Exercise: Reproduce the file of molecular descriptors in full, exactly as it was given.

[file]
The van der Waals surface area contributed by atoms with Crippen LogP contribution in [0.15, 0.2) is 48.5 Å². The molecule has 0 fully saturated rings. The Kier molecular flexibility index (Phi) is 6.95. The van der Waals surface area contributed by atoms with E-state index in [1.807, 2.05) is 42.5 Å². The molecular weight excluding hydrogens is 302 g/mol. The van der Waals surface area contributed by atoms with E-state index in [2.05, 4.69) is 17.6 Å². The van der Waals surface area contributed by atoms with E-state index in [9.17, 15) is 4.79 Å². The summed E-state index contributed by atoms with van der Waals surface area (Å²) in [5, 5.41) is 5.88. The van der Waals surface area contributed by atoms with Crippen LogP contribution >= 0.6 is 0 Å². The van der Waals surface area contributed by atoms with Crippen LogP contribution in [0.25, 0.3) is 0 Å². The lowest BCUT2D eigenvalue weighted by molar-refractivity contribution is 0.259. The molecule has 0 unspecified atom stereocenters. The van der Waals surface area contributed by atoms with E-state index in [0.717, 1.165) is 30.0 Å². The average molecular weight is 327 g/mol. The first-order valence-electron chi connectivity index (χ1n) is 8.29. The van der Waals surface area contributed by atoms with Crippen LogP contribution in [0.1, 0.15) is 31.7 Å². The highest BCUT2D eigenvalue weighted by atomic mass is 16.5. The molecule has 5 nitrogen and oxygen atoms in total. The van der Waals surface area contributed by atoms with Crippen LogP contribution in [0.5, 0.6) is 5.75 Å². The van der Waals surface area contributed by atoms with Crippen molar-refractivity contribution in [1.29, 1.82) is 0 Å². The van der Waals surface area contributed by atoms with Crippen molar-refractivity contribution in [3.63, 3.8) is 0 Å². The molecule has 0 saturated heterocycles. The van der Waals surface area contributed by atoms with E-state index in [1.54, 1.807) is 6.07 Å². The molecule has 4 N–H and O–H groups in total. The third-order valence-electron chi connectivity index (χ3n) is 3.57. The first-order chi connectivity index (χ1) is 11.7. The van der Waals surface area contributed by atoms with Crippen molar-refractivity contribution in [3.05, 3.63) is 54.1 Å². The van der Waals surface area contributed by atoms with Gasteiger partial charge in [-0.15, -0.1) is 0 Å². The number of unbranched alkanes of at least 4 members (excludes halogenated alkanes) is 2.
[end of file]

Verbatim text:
The van der Waals surface area contributed by atoms with Crippen LogP contribution in [0.15, 0.2) is 48.5 Å². The molecule has 0 fully saturated rings. The Kier molecular flexibility index (Phi) is 6.95. The van der Waals surface area contributed by atoms with E-state index in [1.807, 2.05) is 42.5 Å². The molecular weight excluding hydrogens is 302 g/mol. The van der Waals surface area contributed by atoms with E-state index in [2.05, 4.69) is 17.6 Å². The van der Waals surface area contributed by atoms with E-state index in [9.17, 15) is 4.79 Å². The summed E-state index contributed by atoms with van der Waals surface area (Å²) in [5, 5.41) is 5.88. The van der Waals surface area contributed by atoms with Crippen LogP contribution >= 0.6 is 0 Å². The van der Waals surface area contributed by atoms with Crippen LogP contribution in [0.25, 0.3) is 0 Å². The lowest BCUT2D eigenvalue weighted by molar-refractivity contribution is 0.259. The molecule has 0 unspecified atom stereocenters. The van der Waals surface area contributed by atoms with E-state index in [0.717, 1.165) is 30.0 Å². The average molecular weight is 327 g/mol. The first-order valence-electron chi connectivity index (χ1n) is 8.29. The van der Waals surface area contributed by atoms with Crippen LogP contribution in [0.1, 0.15) is 31.7 Å². The highest BCUT2D eigenvalue weighted by atomic mass is 16.5. The molecule has 5 nitrogen and oxygen atoms in total. The van der Waals surface area contributed by atoms with Crippen LogP contribution in [0.5, 0.6) is 5.75 Å². The van der Waals surface area contributed by atoms with Crippen molar-refractivity contribution in [1.29, 1.82) is 0 Å². The van der Waals surface area contributed by atoms with Crippen molar-refractivity contribution in [3.63, 3.8) is 0 Å². The molecule has 0 saturated heterocycles. The van der Waals surface area contributed by atoms with E-state index in [1.54, 1.807) is 6.07 Å². The molecule has 4 N–H and O–H groups in total. The third-order valence-electron chi connectivity index (χ3n) is 3.57. The first-order chi connectivity index (χ1) is 11.7. The van der Waals surface area contributed by atoms with Crippen molar-refractivity contribution in [3.05, 3.63) is 54.1 Å². The van der Waals surface area contributed by atoms with Gasteiger partial charge in [-0.15, -0.1) is 0 Å². The number of unbranched alkanes of at least 4 members (excludes halogenated alkanes) is 2.